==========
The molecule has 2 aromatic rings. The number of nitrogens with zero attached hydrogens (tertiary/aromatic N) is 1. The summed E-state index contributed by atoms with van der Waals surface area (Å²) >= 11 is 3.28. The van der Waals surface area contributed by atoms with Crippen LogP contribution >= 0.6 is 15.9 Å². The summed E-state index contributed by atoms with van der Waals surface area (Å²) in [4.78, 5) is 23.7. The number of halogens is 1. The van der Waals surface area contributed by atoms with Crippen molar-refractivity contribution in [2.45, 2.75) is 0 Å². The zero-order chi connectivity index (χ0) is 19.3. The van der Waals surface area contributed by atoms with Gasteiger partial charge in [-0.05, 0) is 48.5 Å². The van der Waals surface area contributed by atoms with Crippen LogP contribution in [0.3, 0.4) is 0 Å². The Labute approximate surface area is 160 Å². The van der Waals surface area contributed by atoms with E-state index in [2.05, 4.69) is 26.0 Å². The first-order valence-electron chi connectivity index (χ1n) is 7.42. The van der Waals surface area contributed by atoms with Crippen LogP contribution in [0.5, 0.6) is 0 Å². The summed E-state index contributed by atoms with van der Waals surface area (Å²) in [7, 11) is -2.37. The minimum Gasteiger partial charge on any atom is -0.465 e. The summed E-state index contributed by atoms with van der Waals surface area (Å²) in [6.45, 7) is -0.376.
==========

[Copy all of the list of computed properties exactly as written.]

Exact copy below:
The molecule has 2 aromatic rings. The number of nitrogens with zero attached hydrogens (tertiary/aromatic N) is 1. The summed E-state index contributed by atoms with van der Waals surface area (Å²) >= 11 is 3.28. The van der Waals surface area contributed by atoms with Crippen LogP contribution >= 0.6 is 15.9 Å². The summed E-state index contributed by atoms with van der Waals surface area (Å²) in [4.78, 5) is 23.7. The number of halogens is 1. The van der Waals surface area contributed by atoms with Crippen molar-refractivity contribution in [2.45, 2.75) is 0 Å². The zero-order chi connectivity index (χ0) is 19.3. The van der Waals surface area contributed by atoms with Gasteiger partial charge in [-0.05, 0) is 48.5 Å². The van der Waals surface area contributed by atoms with Crippen LogP contribution in [0.3, 0.4) is 0 Å². The Labute approximate surface area is 160 Å². The van der Waals surface area contributed by atoms with E-state index in [2.05, 4.69) is 26.0 Å². The first-order valence-electron chi connectivity index (χ1n) is 7.42. The van der Waals surface area contributed by atoms with Crippen LogP contribution in [0.5, 0.6) is 0 Å². The summed E-state index contributed by atoms with van der Waals surface area (Å²) in [7, 11) is -2.37. The minimum Gasteiger partial charge on any atom is -0.465 e. The summed E-state index contributed by atoms with van der Waals surface area (Å²) in [6.45, 7) is -0.376.